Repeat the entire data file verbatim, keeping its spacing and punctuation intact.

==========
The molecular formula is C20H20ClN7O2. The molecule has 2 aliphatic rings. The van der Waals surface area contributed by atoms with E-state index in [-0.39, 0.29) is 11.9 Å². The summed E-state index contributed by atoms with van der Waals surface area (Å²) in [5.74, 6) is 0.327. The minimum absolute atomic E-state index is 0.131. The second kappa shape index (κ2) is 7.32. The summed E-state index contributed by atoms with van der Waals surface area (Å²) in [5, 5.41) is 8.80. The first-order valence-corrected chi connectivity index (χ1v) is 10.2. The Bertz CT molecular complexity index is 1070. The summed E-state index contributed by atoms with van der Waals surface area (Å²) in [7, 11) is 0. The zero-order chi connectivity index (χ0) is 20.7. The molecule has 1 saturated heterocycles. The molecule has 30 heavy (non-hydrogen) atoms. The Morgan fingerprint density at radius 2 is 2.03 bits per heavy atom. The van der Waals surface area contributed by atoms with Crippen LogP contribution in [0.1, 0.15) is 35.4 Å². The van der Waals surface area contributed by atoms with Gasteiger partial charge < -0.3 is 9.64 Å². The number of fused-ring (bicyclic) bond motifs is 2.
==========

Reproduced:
The molecular formula is C20H20ClN7O2. The molecule has 2 aliphatic rings. The van der Waals surface area contributed by atoms with E-state index in [-0.39, 0.29) is 11.9 Å². The summed E-state index contributed by atoms with van der Waals surface area (Å²) in [5.74, 6) is 0.327. The minimum absolute atomic E-state index is 0.131. The second kappa shape index (κ2) is 7.32. The summed E-state index contributed by atoms with van der Waals surface area (Å²) in [5, 5.41) is 8.80. The first-order valence-corrected chi connectivity index (χ1v) is 10.2. The Bertz CT molecular complexity index is 1070. The summed E-state index contributed by atoms with van der Waals surface area (Å²) in [7, 11) is 0. The zero-order chi connectivity index (χ0) is 20.7. The molecule has 1 saturated heterocycles. The molecule has 30 heavy (non-hydrogen) atoms. The Morgan fingerprint density at radius 2 is 2.03 bits per heavy atom. The van der Waals surface area contributed by atoms with Crippen LogP contribution in [0.1, 0.15) is 35.4 Å². The van der Waals surface area contributed by atoms with Gasteiger partial charge < -0.3 is 9.64 Å². The number of fused-ring (bicyclic) bond motifs is 2.